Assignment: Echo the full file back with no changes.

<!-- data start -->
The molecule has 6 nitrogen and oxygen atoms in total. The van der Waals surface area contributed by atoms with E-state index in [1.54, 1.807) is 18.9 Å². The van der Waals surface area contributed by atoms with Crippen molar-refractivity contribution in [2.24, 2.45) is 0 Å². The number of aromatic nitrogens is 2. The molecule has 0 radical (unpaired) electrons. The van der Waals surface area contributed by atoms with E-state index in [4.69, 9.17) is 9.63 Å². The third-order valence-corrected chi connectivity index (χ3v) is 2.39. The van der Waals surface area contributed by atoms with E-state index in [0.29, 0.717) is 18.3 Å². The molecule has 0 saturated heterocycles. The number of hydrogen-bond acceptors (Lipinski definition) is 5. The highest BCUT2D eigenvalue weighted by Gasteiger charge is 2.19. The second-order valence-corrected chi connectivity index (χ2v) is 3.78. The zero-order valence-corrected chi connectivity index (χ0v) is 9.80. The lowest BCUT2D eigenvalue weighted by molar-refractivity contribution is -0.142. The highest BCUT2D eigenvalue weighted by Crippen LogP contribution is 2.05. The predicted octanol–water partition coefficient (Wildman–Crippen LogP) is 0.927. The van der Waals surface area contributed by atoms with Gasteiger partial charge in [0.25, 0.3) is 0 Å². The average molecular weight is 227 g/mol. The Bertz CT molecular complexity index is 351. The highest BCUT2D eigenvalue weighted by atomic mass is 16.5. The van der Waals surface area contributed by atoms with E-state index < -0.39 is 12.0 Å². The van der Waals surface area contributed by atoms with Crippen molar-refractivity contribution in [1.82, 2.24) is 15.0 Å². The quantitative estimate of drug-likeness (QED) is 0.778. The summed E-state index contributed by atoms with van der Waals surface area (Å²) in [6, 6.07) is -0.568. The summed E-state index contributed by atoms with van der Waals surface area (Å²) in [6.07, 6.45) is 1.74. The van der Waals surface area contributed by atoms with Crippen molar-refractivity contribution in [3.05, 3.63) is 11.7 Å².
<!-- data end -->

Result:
The molecule has 6 nitrogen and oxygen atoms in total. The van der Waals surface area contributed by atoms with E-state index in [1.54, 1.807) is 18.9 Å². The van der Waals surface area contributed by atoms with Crippen molar-refractivity contribution in [2.24, 2.45) is 0 Å². The number of aromatic nitrogens is 2. The molecule has 0 radical (unpaired) electrons. The van der Waals surface area contributed by atoms with E-state index in [4.69, 9.17) is 9.63 Å². The third-order valence-corrected chi connectivity index (χ3v) is 2.39. The van der Waals surface area contributed by atoms with E-state index in [0.29, 0.717) is 18.3 Å². The molecule has 0 saturated heterocycles. The number of hydrogen-bond acceptors (Lipinski definition) is 5. The highest BCUT2D eigenvalue weighted by Gasteiger charge is 2.19. The second-order valence-corrected chi connectivity index (χ2v) is 3.78. The zero-order valence-corrected chi connectivity index (χ0v) is 9.80. The lowest BCUT2D eigenvalue weighted by molar-refractivity contribution is -0.142. The highest BCUT2D eigenvalue weighted by Crippen LogP contribution is 2.05. The predicted octanol–water partition coefficient (Wildman–Crippen LogP) is 0.927. The van der Waals surface area contributed by atoms with Gasteiger partial charge in [0.25, 0.3) is 0 Å². The average molecular weight is 227 g/mol. The Bertz CT molecular complexity index is 351. The highest BCUT2D eigenvalue weighted by atomic mass is 16.5. The van der Waals surface area contributed by atoms with E-state index < -0.39 is 12.0 Å². The van der Waals surface area contributed by atoms with Crippen molar-refractivity contribution in [1.82, 2.24) is 15.0 Å². The quantitative estimate of drug-likeness (QED) is 0.778. The summed E-state index contributed by atoms with van der Waals surface area (Å²) in [6, 6.07) is -0.568. The summed E-state index contributed by atoms with van der Waals surface area (Å²) in [6.07, 6.45) is 1.74. The van der Waals surface area contributed by atoms with Crippen molar-refractivity contribution in [3.05, 3.63) is 11.7 Å².